Sonnet and I have a break while the kids work themselves out.  To pass the time, we play a game of "stix" using wood coffee mixers.  Sonnet stressed about the responsibility of the party - which is 17 children needing food, transportation and entertainment. Now that they are here and provided for, she relaxes a bit - until Cyrus trips over Harry at full speed and runs head-first into a wall.  I witness the carnage and if not so scary, it would have been funny.  Cyrus momentarily stunned then tears let me know Ok - he will have a large bump on his forehead and the side of his face imprinted wood.  A good thing, too, if it had been inflexible brick his crash would have been serious.  I hold him for a moment as the kids surround us to make sure he is all right -- Harry and I do an instant replay which gets a grin and off Cyrus goes, back into the action.  Brave lad. Sonnet makes sure to telephone his mother and I double-check to ensure he is not concussed somehow. Cyrus' dad BTW from Iran while his mother British, making him a pretty interesting youngster. All good.

The Crew

Another year, another football party. This time at 'Goals' in Tolworth somewhere off the A3. Eitan whoops up his nine with his pals, including three girls - the ratio, I note, in decline. He tells me yesterday in the car, rather dramatically, that "it is war" between the sexes. The girls in Year Four, I observe, advanced - Imogen can barely contain her boredom today - and into dresses and frilly things, including make-up and cell phones. They are 'clicky' and sometimes mean to each other.  The boys, meanwhile, play Legos and Star Wars action figures - they have no idea about the truck soon to hit them.  But all that for the future and today a boys affair.  On the pitch, the captains chosen and teams drawn leaving the weak and the female for last - same as it ever was. Brutal. From then, it is a calorie-burn broken by the intermittent joyful huzzay! when a goal scored (Orlando pulls off his shirt and races around the astro pitch).  Eitan gets to show off his skills but, for once, he is not the best - that honour goes to Jack who is also Sheen Mt year-four but in the parallel class.  Jack plays for Wester Park and scouted by Reading, which is the feeder for Chelsea FC - big time.  Later, I ask Eitan what makes Jack so good, and he shrugs: "He always knows what he wants to do and is able to make it happen."  Eitan will have his chance, I am sure.  And the party? Contentedly he nods: "thumbs up."

Friday, October 2

Some Tittilation And The Economy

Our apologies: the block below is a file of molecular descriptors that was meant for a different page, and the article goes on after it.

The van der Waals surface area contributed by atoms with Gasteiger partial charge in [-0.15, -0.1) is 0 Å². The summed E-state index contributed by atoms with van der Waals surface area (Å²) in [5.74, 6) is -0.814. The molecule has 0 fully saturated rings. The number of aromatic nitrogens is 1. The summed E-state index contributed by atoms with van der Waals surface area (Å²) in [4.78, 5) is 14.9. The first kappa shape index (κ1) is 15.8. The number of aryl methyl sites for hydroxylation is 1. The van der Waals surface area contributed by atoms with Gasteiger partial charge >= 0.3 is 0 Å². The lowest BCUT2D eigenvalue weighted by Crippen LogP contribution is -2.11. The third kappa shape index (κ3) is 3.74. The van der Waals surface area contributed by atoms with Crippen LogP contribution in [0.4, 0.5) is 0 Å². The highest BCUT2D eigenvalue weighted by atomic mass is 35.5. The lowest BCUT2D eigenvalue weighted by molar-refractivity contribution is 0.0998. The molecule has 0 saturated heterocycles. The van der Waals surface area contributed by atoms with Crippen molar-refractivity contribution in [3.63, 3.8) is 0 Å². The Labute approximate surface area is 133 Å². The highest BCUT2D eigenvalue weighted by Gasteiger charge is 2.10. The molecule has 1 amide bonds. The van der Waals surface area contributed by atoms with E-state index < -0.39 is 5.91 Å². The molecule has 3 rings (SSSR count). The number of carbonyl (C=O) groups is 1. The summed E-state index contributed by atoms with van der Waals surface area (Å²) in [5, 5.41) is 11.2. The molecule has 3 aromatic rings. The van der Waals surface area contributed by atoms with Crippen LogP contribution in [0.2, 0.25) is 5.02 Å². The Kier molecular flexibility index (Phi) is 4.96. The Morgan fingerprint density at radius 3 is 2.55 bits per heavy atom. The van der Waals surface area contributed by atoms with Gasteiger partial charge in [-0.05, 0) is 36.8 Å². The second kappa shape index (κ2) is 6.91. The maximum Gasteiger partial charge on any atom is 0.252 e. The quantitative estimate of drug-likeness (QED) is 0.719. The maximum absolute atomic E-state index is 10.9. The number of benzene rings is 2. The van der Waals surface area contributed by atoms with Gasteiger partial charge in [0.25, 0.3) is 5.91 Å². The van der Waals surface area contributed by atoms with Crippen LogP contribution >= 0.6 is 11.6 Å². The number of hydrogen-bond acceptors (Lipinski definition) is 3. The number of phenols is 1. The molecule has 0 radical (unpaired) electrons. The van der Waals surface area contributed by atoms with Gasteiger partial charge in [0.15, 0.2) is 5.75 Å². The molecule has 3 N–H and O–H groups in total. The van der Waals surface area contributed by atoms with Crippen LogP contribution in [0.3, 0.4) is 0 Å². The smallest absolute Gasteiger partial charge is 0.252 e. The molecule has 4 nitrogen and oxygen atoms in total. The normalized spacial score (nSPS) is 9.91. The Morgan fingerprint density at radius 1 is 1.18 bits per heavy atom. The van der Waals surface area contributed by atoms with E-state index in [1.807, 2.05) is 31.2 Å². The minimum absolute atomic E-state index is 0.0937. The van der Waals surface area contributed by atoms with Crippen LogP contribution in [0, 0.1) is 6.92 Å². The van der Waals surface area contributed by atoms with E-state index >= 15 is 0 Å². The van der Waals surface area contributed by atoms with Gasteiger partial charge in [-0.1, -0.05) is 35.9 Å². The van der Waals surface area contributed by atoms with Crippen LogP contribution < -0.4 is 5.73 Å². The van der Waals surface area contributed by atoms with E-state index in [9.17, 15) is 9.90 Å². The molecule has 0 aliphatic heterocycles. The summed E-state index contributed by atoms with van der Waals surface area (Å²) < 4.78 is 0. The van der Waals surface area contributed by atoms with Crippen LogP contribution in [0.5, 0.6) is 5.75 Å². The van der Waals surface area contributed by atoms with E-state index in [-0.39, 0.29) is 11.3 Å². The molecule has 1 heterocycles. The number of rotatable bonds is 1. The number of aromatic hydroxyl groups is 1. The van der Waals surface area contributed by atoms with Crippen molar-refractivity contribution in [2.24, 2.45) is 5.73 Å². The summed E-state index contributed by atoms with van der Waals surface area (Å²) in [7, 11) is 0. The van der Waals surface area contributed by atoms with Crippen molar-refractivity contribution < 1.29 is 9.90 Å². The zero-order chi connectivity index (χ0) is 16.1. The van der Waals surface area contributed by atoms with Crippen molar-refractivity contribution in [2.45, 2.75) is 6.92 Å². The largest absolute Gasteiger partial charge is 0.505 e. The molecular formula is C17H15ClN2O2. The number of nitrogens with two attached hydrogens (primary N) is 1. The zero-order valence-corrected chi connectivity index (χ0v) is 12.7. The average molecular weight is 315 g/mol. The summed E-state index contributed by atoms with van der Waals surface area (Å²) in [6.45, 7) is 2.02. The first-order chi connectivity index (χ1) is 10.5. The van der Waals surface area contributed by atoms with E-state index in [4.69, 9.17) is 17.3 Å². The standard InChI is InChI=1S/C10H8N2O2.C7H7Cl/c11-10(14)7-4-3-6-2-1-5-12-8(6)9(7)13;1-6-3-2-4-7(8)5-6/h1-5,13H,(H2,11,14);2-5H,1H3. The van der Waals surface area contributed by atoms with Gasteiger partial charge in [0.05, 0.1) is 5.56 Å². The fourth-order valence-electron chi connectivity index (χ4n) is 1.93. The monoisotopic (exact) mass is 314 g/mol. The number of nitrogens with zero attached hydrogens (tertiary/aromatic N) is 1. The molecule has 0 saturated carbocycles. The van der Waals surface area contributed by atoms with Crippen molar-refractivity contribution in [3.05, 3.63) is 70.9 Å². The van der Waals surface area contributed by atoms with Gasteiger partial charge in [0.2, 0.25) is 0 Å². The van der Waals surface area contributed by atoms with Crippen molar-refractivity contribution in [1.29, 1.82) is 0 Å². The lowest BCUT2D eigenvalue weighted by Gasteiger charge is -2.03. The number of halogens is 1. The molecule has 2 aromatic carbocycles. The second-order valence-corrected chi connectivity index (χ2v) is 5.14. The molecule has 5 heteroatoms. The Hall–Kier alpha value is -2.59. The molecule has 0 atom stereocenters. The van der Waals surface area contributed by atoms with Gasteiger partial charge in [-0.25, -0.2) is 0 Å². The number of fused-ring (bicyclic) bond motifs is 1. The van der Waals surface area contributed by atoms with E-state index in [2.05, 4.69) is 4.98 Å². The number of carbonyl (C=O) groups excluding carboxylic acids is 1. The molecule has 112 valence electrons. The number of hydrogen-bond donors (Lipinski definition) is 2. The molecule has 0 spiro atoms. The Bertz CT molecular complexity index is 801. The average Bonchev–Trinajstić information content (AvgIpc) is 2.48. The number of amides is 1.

Since I seem to be on a roll with racy photographs of fashion models, here is another taken at the Courdault exhibition.

Unlike the US, Britain is trying to bring its deficits to balance and announces government cuts of £175 billion - no small beer this.  Most of the roll backs to come from the military and Super Gee argues down the Trident from four to three submarines saving us £22B right there.  Why we need more than one beyond me but the military knows our protection best.  Some of the savings BTW will be re-channelled to the war in Afghanistan, where it should be,  as the troops suffer from lack of modern equipment and, in some cases, the right clothing and gear for the mountainous terrain. Shameful.  Our new found discipline comes inside striking distance of the next national election which will happen June 2010, unless Labour calls a snap-poll which seems unlikely given their lack, ahem, of popularity.  The Tories regain the plank with their no-nonsense approach to fiscal responsibility.  The problem, as I see it (and in agreement with my hero Paul Krugman), that we are not at the end of the Western World's recession - we may not even be near the middle.  Today, for instance, government announces that US employers fire 263,000 workers in September making unemployement 9.8%. Yet the Dow touches 10,000, Ben Bernanke suggests the recession over, and the economy recedes at a slower rate .. all positive indicators, no doubt, but I do remember the ugly '90-92 which really ended in '96 .. I was working on a number of banking m&a's and, as my old mentor Dick Bott used to say: "A bank like an oyster - as pure as the water around it" (or something like that).  While the official recession may have ended by '92, it took another three or four years for the US to recover. Bank balance sheets told us this beforehand.  And today, our financial institutions remain dire, despite American tax dollars, while no money lent.  Bank analysts not in the business of forecasting yet any schmo can see we have a ways to go before terra firma.

Thursday, October 1

Self Portrait XII

Here I am today, white Michael Jackson glove from Katie.

Walking to school, I ask Eitan how he feels about being nine and he shrugs non-chalantly - same as it ever was.  Madeleine, on the other hand, knows all about it: "I would be bigger. And I would have more money. To buy buddies. And my work would be easier."  I note some melancholy in the boy and so, when nobody around, I ask how he is feeling - it turns out, blue for no particular reason.  I recall feeling the same around his age and especially by seventh-grade when I had days I could not go to school for the tears and only wanted to be with my mother.  I tell Eitan we all feel sad sometimes for no reason and note that I still feel the blues in my stomach.  He absorbs this a bit as we stroll to the playground.  At separation, I look Eitan in the eye and tell him how proud I and Sonnet are of him and, unusually these days, I get a nod and a discrete hug before he bolts for his friends.